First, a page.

After a difficult period during which guitarist and founder JA was left as the only band member, Decayed has suffered a complete line-up overhaul. Now the 17-year-old Portuguese black metal institution returns with renewed strength and confidence, and it’s precisely that confidence and faith in themselves that elevates ‘Hexagram’ above the usual norm. Unlike many bands based in Central and especially Southern Europe, Decayed do not feel the need to pretend that the inspiration for the album came from a snowy Norwegian forest. Rock’n’roll, sacrifice your soul!, is the battle cry of powerful new vocalist W halfway through ‘Ceremonial Cleansing’, and that really sums it up - the black heart of ‘Hexagram’ beats to the punkish, devil-may-care rhythm of Venom. These genuine old-school vibes are enriched with a very modern sense of viciousness, showing that Decayed are not only rooted to the past, but also to the future. Black’n’roll might feel like a tired gimmick for tired black metallers of yore, but this is the genuine article.

Decayed - 'Ceremonial Cleansing'

62. jesu - 'conqueror'
According to Justin K. Broadrick, Jesu's aim from the beginning was to create the saddest music possible, and while that is quite a goal, it is also a very open one. This has allowed Jesu to evolve from the hypnotic bleakness of debut EP 'Heart Ache' and open up to other forms of expression. Although the dreamy, hazy quality of the music is still the main characteristic of Jesu's composition framework, 'Conqueror', a bit like what 'Silver' hinted at, is generally softer, sometimes coming close to a sort of floaty emo-gone-ambient atmosphere that's closer to My Bloody Valentine than anything else. The "pop" feel that many have complained about is misleading, however. 'Conqueror' is still so rich in layers and fine subtlety that you'll genuinely hear something new every time you play it.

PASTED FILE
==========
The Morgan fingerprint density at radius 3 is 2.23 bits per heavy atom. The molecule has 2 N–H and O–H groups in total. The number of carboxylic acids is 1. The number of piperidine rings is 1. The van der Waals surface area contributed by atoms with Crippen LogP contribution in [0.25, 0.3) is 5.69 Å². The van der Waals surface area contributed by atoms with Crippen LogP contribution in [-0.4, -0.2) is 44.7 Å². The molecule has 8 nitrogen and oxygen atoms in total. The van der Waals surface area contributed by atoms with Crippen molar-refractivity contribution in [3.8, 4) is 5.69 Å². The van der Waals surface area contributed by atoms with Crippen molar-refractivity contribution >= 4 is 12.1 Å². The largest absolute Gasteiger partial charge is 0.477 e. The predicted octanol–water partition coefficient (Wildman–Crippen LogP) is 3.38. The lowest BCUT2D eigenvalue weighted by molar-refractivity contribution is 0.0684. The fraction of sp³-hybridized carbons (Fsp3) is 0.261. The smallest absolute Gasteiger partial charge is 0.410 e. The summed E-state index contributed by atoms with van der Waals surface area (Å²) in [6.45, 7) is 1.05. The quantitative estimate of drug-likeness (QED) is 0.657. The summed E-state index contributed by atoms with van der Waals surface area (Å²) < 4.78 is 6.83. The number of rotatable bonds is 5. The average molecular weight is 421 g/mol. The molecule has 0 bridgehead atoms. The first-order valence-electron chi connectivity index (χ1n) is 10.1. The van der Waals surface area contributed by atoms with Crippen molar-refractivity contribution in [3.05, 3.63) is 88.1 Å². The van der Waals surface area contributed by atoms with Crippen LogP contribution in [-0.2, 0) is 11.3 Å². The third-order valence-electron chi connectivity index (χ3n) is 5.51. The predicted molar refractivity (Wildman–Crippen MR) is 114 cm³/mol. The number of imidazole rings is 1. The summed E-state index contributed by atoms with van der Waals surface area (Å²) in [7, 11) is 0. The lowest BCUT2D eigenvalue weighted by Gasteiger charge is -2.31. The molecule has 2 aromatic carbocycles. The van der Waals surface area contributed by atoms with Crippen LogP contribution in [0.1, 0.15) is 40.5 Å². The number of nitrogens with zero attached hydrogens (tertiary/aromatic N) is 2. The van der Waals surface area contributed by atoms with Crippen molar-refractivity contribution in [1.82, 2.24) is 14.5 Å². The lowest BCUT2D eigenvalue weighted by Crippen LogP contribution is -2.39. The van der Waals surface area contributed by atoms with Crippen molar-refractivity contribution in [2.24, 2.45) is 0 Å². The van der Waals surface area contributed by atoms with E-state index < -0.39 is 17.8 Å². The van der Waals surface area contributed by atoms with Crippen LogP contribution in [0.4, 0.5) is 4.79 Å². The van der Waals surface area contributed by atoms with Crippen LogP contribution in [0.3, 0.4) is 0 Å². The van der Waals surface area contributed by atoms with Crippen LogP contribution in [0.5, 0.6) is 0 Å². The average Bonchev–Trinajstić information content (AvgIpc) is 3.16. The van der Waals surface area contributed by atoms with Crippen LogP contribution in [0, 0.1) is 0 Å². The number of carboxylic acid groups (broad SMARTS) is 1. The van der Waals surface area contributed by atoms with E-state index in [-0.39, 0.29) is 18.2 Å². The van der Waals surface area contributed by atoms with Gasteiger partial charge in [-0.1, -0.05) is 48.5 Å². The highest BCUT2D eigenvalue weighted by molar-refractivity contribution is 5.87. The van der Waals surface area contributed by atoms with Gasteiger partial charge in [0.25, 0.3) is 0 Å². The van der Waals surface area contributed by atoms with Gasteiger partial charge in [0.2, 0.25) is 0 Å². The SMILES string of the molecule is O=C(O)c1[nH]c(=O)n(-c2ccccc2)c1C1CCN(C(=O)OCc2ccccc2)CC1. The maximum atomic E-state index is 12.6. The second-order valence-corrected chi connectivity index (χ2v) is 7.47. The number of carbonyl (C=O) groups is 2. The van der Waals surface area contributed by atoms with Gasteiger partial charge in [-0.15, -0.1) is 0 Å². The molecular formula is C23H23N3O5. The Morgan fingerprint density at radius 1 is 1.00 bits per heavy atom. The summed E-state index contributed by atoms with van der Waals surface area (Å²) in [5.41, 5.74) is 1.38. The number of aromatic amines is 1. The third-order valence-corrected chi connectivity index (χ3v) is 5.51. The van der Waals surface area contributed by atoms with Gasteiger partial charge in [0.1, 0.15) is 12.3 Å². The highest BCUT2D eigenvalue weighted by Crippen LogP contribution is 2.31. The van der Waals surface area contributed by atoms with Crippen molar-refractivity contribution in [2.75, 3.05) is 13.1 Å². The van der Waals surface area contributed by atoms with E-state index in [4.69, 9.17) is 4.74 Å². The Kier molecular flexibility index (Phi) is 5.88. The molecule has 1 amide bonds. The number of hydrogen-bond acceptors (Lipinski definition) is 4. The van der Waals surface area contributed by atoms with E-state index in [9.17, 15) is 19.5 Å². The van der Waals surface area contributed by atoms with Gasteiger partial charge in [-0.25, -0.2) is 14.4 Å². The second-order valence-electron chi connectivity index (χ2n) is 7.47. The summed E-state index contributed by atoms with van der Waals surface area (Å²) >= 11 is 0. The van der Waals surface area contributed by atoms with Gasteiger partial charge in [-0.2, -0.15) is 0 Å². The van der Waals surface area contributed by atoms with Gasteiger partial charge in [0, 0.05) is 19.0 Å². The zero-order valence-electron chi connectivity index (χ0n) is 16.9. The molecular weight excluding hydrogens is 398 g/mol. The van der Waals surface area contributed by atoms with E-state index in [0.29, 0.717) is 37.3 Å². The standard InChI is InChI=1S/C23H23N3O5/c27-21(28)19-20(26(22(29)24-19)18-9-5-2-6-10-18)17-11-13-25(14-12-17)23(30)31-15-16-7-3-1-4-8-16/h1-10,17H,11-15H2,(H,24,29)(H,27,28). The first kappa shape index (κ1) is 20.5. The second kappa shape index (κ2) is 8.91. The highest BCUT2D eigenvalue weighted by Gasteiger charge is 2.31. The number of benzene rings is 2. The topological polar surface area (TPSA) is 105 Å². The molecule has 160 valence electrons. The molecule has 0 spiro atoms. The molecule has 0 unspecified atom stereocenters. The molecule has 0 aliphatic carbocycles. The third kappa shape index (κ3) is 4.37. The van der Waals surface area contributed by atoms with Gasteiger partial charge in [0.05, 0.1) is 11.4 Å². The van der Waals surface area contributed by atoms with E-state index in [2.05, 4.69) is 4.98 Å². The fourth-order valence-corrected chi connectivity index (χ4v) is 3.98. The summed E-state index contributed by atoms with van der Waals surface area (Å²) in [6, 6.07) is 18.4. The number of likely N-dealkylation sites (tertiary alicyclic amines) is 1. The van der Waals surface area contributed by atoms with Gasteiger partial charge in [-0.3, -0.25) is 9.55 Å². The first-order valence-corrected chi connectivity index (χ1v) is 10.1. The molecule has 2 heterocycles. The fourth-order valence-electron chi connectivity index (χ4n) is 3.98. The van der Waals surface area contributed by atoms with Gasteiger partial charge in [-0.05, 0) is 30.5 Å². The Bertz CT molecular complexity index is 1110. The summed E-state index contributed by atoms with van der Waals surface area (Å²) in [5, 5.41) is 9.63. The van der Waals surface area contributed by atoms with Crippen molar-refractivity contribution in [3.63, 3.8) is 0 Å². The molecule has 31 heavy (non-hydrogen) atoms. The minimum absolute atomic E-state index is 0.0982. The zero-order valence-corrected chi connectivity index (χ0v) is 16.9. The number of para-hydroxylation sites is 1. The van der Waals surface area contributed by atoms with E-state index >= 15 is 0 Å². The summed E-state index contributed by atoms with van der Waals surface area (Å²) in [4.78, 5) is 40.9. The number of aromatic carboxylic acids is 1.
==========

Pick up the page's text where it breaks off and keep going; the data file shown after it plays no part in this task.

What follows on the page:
61. dark the suns - 'in darkness comes beauty'
It's something in the water, or in the weather, or that they feed to babies, but there is an overall feeling to Finland's dark rock bands that no other country can really match. Not that they try much, since this kind of thing can really only be done in Suomi - you have nowhere else with bands like (post-'Amok') Sentenced, Entwine, Charon, Poisonblack, Cryhavoc or Eternal Tears of Sorrow, to name but a few. Dark The Suns is the newest addition to this illustrious bunch, and it features all the staples of this geographical sub-genre, there's the gravely vocals (slightly more gravely than most here), the melodic leads, the emotional subjects, the sexy and stylish sense of darkness. The main difference is the way Dark The Suns use their keyboards, as they are omni-present and carry the main melodies of the songs themselves, for extra dramatic factor. All this could be the set-up for a bad review, waiting for the 'so, heard it all before, cliché, wimp music, avoid.' punchline. Thing is, Dark The Suns songs work. They're insanely catchy, but there's quality underneath that allows them to survive the disposable factor, there's soul to them. Of course you'll hate it if you only dig extremebrutaldeathmetalgroaargh, but if you like melody and emotion in your music, check out these guys.

Dark The Suns - 'The Sleeping Beauty'